The president is also the chair of executive committee meetings when our learned elected committee debate policy and strategy. Deborah Evans our CEO is working on a gender diversity strategy and governance review since my election in April. There has been lots of work too in telephone conferences, Skype calls and face to face meetings thrashing out policy on any number of reforms the Government are throwing at us, and responding to consultations. I am involved too on our training committee and the editorial board of our academic tome the Journal of Personal Injury Law. It’s amazing just how much work goes in to making APIL tick!
Since April our public affairs team has developed a new campaign agenda document as a way to engage with politicians and opinion formers throughout the personal injury sector. This has been doubly important this year since the general election with new ministers in place. I have personally met with Lord Faulks, the civil justice minister, to help put across our agenda for change, as well as the incoming chief executive of the Law Society, Catherine Dixon. Her majesty Queen Elizabeth also graciously invited me to one of her garden parties in May. It was a lovely day, and whilst I didn’t have the chance to chat to her about APIL’s agenda, I did enjoy her cucumber sandwiches!
“Cross industry” co-operation
Co-operation and collaboration is of a good way of taking the sting out of the tail of litigation. Work is being undertaken on a re-working of the Rehabilitation Code, and a best practice guide to dealing with serious injuries is nearing completion. Pre-approved mediators by both sides may also speed up the litigation process and give a fair result without having to go to court: Good news for our clients and indeed everyone involved in the system. All these initiatives are designed to ensure that injured people get the treatment they need to get back on their feet at the earliest opportunity, that their needs are properly assessed and recognised, and interim payments are forthcoming to help.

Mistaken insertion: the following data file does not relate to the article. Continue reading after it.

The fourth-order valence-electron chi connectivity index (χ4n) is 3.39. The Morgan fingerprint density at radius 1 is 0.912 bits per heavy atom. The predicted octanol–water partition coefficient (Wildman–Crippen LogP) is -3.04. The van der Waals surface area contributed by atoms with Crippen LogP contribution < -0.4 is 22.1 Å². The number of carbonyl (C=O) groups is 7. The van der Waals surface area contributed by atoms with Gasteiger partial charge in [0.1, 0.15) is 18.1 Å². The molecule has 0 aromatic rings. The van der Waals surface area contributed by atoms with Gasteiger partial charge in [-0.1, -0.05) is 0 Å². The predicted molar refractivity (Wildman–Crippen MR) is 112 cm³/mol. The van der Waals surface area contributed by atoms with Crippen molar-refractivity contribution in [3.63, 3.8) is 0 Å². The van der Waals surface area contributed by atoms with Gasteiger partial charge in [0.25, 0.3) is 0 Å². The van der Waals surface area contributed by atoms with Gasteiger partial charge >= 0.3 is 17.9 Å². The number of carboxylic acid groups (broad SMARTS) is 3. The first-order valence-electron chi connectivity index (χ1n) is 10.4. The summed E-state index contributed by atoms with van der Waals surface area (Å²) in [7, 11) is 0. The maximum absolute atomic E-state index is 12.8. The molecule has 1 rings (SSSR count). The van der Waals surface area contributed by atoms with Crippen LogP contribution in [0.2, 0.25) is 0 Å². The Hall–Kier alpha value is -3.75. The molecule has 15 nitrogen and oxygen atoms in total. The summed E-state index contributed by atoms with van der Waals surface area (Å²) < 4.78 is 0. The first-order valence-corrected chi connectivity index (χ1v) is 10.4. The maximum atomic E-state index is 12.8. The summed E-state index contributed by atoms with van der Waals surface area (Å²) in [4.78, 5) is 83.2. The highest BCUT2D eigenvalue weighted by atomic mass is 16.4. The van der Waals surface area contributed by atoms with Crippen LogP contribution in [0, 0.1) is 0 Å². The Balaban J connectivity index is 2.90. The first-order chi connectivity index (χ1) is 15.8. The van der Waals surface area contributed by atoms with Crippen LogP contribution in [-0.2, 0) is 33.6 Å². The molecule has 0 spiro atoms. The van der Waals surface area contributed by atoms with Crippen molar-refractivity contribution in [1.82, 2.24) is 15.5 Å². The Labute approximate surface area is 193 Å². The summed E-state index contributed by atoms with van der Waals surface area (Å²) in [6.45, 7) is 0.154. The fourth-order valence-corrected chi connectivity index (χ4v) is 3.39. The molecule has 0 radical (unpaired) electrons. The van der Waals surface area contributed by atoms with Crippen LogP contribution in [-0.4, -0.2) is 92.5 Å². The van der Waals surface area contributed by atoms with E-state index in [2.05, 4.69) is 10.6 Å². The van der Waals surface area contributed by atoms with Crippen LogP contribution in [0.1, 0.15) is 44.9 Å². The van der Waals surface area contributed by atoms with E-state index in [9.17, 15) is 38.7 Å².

Reacting to other agendas
Whilst in my second blog I give some insight into APIL’s positive agenda going forward, inevitably we have to react to others’ agendas too – by which I mean the insurance industry and the Government. I think much good work has been done collaboratively on the Government’s Insurance Fraud Taskforce and I have been involved in shaping the response to fraud in personal injury claims. Over the not too distant horizon fixing fees for hearing loss and medical negligence claims needs to be tackled. I do not have a problem with fixing fees per se, but you have to fix the process first and any recommendations need to be based on solid evidence. Otherwise (as has happened before) solicitors can’t afford to operate in the system, clients go unrepresented and we know that the majority would not pursue their genuine claims. So access to justice suffers and society as a whole is short-changed if the polluter doesn’t pay. There is always a big picture consequence to tinkering around with our civil justice system and APIL is one organisation that can ensure that bigger picture isn’t missed.
Helping our members be the best lawyers they can be
Above all I want to promote accreditation and training among our members. APIL is the leading training provider in our industry and we have won plaudits from independent bodies who hail our accreditation scheme to be among the best in the business. We need to prepare our members for the challenges of tomorrow and make sure that they are the best lawyers they can be today. This is why I am so committed to APIL and why it continues to have a place to support its members, and champion the rights of injured people in an age of austerity and change.
I am a Partner at Bolt Burdon Kemp specialising in Child Abuse claims. If you think you may have a claim, contact me free of charge and in confidence on 020 7288 4837 or at email@example.com for specialist legal advice. Alternatively, you can complete this form and one of the solicitors in the Child Abuse team will contact you. You can find out more about the team.